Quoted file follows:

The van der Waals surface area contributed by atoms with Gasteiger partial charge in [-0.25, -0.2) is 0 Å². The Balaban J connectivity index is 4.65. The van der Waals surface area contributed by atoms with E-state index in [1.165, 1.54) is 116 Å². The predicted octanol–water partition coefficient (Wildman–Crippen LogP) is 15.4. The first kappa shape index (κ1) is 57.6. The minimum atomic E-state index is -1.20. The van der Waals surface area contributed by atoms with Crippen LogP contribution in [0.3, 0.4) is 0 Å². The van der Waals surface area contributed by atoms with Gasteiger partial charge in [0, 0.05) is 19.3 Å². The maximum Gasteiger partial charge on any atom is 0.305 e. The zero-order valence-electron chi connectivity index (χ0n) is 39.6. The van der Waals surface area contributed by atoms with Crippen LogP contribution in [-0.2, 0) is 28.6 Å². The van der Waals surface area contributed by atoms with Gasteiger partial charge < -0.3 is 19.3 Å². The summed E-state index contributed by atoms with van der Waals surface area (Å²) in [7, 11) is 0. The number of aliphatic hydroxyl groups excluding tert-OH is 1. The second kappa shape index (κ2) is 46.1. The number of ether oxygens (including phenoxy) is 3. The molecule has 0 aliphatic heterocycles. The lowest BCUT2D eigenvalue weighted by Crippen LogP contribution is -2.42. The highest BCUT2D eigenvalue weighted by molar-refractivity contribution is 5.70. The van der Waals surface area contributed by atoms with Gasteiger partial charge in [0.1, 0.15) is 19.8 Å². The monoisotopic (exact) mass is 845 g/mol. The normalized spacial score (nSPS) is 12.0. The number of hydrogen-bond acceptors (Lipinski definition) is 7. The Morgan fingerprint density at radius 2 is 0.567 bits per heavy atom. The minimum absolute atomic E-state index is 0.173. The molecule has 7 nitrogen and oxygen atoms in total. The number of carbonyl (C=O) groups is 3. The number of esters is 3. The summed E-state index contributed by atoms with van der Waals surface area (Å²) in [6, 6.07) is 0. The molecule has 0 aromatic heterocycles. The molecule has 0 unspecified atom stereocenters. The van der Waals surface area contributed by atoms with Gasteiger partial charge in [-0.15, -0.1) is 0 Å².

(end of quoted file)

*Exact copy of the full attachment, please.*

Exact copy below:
The van der Waals surface area contributed by atoms with Gasteiger partial charge in [-0.25, -0.2) is 0 Å². The Balaban J connectivity index is 4.65. The van der Waals surface area contributed by atoms with E-state index in [1.165, 1.54) is 116 Å². The predicted octanol–water partition coefficient (Wildman–Crippen LogP) is 15.4. The first kappa shape index (κ1) is 57.6. The minimum atomic E-state index is -1.20. The van der Waals surface area contributed by atoms with Crippen LogP contribution in [0.3, 0.4) is 0 Å². The van der Waals surface area contributed by atoms with Gasteiger partial charge in [0, 0.05) is 19.3 Å². The maximum Gasteiger partial charge on any atom is 0.305 e. The zero-order valence-electron chi connectivity index (χ0n) is 39.6. The van der Waals surface area contributed by atoms with Crippen LogP contribution in [-0.2, 0) is 28.6 Å². The van der Waals surface area contributed by atoms with Gasteiger partial charge < -0.3 is 19.3 Å². The summed E-state index contributed by atoms with van der Waals surface area (Å²) in [7, 11) is 0. The number of aliphatic hydroxyl groups excluding tert-OH is 1. The second kappa shape index (κ2) is 46.1. The number of ether oxygens (including phenoxy) is 3. The molecule has 0 aliphatic heterocycles. The lowest BCUT2D eigenvalue weighted by Crippen LogP contribution is -2.42. The highest BCUT2D eigenvalue weighted by molar-refractivity contribution is 5.70. The van der Waals surface area contributed by atoms with Gasteiger partial charge in [0.1, 0.15) is 19.8 Å². The monoisotopic (exact) mass is 845 g/mol. The normalized spacial score (nSPS) is 12.0. The number of hydrogen-bond acceptors (Lipinski definition) is 7. The Morgan fingerprint density at radius 2 is 0.567 bits per heavy atom. The minimum absolute atomic E-state index is 0.173. The molecule has 7 nitrogen and oxygen atoms in total. The number of carbonyl (C=O) groups is 3. The number of esters is 3. The summed E-state index contributed by atoms with van der Waals surface area (Å²) in [6, 6.07) is 0. The molecule has 0 aromatic heterocycles. The molecule has 0 unspecified atom stereocenters. The van der Waals surface area contributed by atoms with Gasteiger partial charge in [-0.15, -0.1) is 0 Å².